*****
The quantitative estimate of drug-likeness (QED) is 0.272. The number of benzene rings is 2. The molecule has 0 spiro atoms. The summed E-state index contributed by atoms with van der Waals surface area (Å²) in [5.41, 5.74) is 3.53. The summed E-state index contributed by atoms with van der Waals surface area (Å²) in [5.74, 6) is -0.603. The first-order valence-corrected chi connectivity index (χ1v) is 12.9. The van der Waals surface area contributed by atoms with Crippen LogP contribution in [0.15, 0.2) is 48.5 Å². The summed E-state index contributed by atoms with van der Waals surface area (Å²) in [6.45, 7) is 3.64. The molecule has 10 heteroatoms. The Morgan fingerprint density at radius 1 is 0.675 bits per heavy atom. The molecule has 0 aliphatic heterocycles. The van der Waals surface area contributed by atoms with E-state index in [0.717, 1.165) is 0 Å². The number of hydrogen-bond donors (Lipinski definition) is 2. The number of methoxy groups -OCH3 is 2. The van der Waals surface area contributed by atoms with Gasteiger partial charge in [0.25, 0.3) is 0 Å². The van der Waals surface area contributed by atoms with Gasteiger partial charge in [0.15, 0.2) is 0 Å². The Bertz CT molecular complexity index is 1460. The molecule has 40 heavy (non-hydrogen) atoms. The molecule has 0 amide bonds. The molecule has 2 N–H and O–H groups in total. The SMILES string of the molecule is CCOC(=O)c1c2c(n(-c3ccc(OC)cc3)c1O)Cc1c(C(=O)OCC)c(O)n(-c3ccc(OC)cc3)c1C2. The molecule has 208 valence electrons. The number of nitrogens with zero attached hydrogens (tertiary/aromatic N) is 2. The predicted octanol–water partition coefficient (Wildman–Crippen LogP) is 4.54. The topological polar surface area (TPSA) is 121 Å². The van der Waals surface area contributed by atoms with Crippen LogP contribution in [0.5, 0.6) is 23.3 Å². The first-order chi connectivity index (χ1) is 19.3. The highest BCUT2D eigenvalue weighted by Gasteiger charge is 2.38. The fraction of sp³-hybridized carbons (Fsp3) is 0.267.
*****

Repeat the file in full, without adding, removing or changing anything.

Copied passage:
The quantitative estimate of drug-likeness (QED) is 0.272. The number of benzene rings is 2. The molecule has 0 spiro atoms. The summed E-state index contributed by atoms with van der Waals surface area (Å²) in [5.41, 5.74) is 3.53. The summed E-state index contributed by atoms with van der Waals surface area (Å²) in [5.74, 6) is -0.603. The first-order valence-corrected chi connectivity index (χ1v) is 12.9. The van der Waals surface area contributed by atoms with Crippen LogP contribution in [0.15, 0.2) is 48.5 Å². The summed E-state index contributed by atoms with van der Waals surface area (Å²) in [6.45, 7) is 3.64. The molecule has 10 heteroatoms. The Morgan fingerprint density at radius 1 is 0.675 bits per heavy atom. The molecule has 0 aliphatic heterocycles. The van der Waals surface area contributed by atoms with E-state index in [0.717, 1.165) is 0 Å². The number of hydrogen-bond donors (Lipinski definition) is 2. The number of methoxy groups -OCH3 is 2. The van der Waals surface area contributed by atoms with Gasteiger partial charge in [0.25, 0.3) is 0 Å². The van der Waals surface area contributed by atoms with Gasteiger partial charge in [0.15, 0.2) is 0 Å². The Bertz CT molecular complexity index is 1460. The molecule has 40 heavy (non-hydrogen) atoms. The molecule has 0 amide bonds. The molecule has 2 N–H and O–H groups in total. The SMILES string of the molecule is CCOC(=O)c1c2c(n(-c3ccc(OC)cc3)c1O)Cc1c(C(=O)OCC)c(O)n(-c3ccc(OC)cc3)c1C2. The molecule has 208 valence electrons. The number of nitrogens with zero attached hydrogens (tertiary/aromatic N) is 2. The predicted octanol–water partition coefficient (Wildman–Crippen LogP) is 4.54. The topological polar surface area (TPSA) is 121 Å². The van der Waals surface area contributed by atoms with Crippen LogP contribution in [0.5, 0.6) is 23.3 Å². The first-order chi connectivity index (χ1) is 19.3. The highest BCUT2D eigenvalue weighted by Gasteiger charge is 2.38. The fraction of sp³-hybridized carbons (Fsp3) is 0.267.